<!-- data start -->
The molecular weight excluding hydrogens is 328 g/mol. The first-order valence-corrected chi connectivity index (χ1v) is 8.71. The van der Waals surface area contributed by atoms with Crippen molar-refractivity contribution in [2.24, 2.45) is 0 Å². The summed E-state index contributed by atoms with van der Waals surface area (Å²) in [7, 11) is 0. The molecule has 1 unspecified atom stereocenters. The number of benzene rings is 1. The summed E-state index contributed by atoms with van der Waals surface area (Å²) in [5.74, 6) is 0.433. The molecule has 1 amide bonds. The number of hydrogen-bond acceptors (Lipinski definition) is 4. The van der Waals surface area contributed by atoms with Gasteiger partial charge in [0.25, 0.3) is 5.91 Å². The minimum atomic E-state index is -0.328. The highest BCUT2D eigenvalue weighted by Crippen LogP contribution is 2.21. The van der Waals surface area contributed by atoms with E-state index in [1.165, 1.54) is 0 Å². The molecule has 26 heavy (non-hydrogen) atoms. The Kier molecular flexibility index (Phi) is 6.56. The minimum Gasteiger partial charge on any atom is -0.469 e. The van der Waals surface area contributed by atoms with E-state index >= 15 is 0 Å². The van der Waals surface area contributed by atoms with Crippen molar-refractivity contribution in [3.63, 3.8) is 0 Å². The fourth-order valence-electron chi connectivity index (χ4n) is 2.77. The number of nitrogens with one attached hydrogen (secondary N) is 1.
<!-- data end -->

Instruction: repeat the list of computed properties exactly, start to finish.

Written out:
The molecular weight excluding hydrogens is 328 g/mol. The first-order valence-corrected chi connectivity index (χ1v) is 8.71. The van der Waals surface area contributed by atoms with Crippen molar-refractivity contribution in [2.24, 2.45) is 0 Å². The summed E-state index contributed by atoms with van der Waals surface area (Å²) in [7, 11) is 0. The molecule has 1 unspecified atom stereocenters. The number of benzene rings is 1. The summed E-state index contributed by atoms with van der Waals surface area (Å²) in [5.74, 6) is 0.433. The molecule has 1 amide bonds. The number of hydrogen-bond acceptors (Lipinski definition) is 4. The van der Waals surface area contributed by atoms with Gasteiger partial charge in [0.25, 0.3) is 5.91 Å². The minimum atomic E-state index is -0.328. The highest BCUT2D eigenvalue weighted by Crippen LogP contribution is 2.21. The van der Waals surface area contributed by atoms with E-state index in [1.165, 1.54) is 0 Å². The molecule has 26 heavy (non-hydrogen) atoms. The Kier molecular flexibility index (Phi) is 6.56. The minimum Gasteiger partial charge on any atom is -0.469 e. The van der Waals surface area contributed by atoms with E-state index >= 15 is 0 Å². The van der Waals surface area contributed by atoms with Crippen molar-refractivity contribution in [3.63, 3.8) is 0 Å². The fourth-order valence-electron chi connectivity index (χ4n) is 2.77. The number of nitrogens with one attached hydrogen (secondary N) is 1.